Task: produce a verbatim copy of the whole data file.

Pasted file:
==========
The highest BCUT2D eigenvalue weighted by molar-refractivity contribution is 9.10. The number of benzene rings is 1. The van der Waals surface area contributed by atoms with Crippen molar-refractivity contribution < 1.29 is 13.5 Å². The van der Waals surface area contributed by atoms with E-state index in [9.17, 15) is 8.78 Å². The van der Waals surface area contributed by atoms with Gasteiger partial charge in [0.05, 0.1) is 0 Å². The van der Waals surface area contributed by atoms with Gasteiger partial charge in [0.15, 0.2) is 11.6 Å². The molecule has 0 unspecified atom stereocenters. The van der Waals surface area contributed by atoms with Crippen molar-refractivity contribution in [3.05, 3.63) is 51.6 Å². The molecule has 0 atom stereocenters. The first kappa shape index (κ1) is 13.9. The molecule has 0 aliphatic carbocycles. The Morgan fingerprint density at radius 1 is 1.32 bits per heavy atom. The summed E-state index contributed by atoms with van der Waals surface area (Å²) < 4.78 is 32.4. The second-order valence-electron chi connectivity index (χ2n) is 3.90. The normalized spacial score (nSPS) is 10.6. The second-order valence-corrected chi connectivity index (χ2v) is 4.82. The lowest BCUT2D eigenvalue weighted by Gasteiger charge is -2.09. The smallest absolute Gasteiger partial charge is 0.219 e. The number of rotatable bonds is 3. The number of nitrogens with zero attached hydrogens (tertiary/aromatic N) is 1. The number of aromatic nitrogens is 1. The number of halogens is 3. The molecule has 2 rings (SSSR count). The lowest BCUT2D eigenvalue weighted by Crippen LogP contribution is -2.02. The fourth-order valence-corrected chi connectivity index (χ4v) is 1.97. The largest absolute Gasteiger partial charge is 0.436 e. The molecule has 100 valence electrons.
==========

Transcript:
The highest BCUT2D eigenvalue weighted by molar-refractivity contribution is 9.10. The number of benzene rings is 1. The van der Waals surface area contributed by atoms with Crippen molar-refractivity contribution < 1.29 is 13.5 Å². The van der Waals surface area contributed by atoms with E-state index in [9.17, 15) is 8.78 Å². The van der Waals surface area contributed by atoms with Gasteiger partial charge in [0.05, 0.1) is 0 Å². The van der Waals surface area contributed by atoms with Gasteiger partial charge in [0.15, 0.2) is 11.6 Å². The molecule has 0 unspecified atom stereocenters. The van der Waals surface area contributed by atoms with Crippen molar-refractivity contribution in [3.05, 3.63) is 51.6 Å². The molecule has 0 atom stereocenters. The first kappa shape index (κ1) is 13.9. The molecule has 0 aliphatic carbocycles. The Morgan fingerprint density at radius 1 is 1.32 bits per heavy atom. The summed E-state index contributed by atoms with van der Waals surface area (Å²) < 4.78 is 32.4. The second-order valence-electron chi connectivity index (χ2n) is 3.90. The normalized spacial score (nSPS) is 10.6. The second-order valence-corrected chi connectivity index (χ2v) is 4.82. The lowest BCUT2D eigenvalue weighted by Gasteiger charge is -2.09. The smallest absolute Gasteiger partial charge is 0.219 e. The number of rotatable bonds is 3. The number of nitrogens with zero attached hydrogens (tertiary/aromatic N) is 1. The number of aromatic nitrogens is 1. The number of halogens is 3. The molecule has 2 rings (SSSR count). The lowest BCUT2D eigenvalue weighted by Crippen LogP contribution is -2.02. The fourth-order valence-corrected chi connectivity index (χ4v) is 1.97. The largest absolute Gasteiger partial charge is 0.436 e. The molecule has 100 valence electrons.